In the altar and glass of this chapel as well as in its screen we see a kind of traditional design that is perfectly aware of its own family history but utterly comfortable with speaking in a modern accent. So, while the concept of a triptych surmounted by a figure in a tabernacle dates back to the middle ages, the painting of the triptych and the pose of the figure- the resurrected Christ- embrace an almost baroque dynamism as well as a vaguely art deco flatness. The colors are crisp and clear and, in the glass especially, suited to reading at a distance. Gone are the unnecessary leadings of designers like Kempe and the formalized figures of Burlison & Grylls. Now there is a fresh sense of clarity and movement. The stone tracery no longer confines the composition and the figure of the risen Christ stands as part of the total composition: the two flanking panels of the window depict the angel at the tomb and the women come to anoint Jesus. Without the sculptured figure, the panels would seem incomplete.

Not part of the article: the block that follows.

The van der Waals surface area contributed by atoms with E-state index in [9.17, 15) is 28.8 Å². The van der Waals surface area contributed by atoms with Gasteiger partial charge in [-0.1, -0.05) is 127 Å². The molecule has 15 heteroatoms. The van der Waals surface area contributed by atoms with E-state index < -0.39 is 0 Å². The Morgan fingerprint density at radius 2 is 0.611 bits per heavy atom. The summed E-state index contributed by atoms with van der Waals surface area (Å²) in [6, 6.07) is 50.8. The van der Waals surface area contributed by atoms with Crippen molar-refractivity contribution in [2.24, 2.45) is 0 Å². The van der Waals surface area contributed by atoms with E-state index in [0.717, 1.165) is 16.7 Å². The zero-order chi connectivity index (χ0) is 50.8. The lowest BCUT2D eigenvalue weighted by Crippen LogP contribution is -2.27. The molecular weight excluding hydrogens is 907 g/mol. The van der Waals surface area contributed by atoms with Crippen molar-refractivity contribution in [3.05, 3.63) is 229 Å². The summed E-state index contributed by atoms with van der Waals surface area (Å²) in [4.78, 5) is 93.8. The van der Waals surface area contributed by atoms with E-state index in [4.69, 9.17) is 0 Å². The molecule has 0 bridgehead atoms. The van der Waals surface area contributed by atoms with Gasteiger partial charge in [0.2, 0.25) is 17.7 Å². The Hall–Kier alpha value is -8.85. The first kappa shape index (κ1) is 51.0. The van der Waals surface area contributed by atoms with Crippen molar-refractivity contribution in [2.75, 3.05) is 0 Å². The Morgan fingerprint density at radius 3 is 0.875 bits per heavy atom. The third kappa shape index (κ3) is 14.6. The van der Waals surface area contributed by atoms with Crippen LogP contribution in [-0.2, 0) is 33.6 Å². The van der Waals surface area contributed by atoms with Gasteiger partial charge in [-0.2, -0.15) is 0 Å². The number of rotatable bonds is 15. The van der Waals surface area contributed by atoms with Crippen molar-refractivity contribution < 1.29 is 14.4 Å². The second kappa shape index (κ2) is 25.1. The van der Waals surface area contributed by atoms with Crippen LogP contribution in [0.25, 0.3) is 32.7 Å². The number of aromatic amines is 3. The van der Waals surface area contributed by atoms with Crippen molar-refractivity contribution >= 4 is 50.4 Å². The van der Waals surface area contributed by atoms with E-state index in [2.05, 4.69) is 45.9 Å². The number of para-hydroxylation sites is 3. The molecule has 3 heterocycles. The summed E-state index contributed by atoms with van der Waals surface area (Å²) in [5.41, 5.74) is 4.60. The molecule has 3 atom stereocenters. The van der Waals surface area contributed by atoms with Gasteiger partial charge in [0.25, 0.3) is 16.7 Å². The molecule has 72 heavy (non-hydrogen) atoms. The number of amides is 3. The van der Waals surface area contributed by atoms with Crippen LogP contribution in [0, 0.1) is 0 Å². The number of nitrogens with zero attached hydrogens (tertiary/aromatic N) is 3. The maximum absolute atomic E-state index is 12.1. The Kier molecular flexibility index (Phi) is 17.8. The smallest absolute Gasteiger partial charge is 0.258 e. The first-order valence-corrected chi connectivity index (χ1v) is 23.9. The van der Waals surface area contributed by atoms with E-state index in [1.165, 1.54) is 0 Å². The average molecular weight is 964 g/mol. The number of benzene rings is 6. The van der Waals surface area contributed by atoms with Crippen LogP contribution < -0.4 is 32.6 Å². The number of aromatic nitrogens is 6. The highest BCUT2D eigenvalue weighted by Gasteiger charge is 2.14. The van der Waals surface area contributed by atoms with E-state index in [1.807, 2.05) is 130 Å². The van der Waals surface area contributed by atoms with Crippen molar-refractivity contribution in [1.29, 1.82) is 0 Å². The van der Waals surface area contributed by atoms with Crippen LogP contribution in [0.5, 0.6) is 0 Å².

It is unfortunate that the whitewash once covering the rough, uneven stone of the walls has been removed. The white background is essential to viewing the color and gold of the Webb's work correctly. The sophistication of composition suffers by placement against what is now a ground of patchy color; the furnishings cannot shine. It may yet be that one day the proper atmosphere of St. Katherine's Chapel will be obtained. When this is done, the true freshness of the work of the 1930s will be revealed.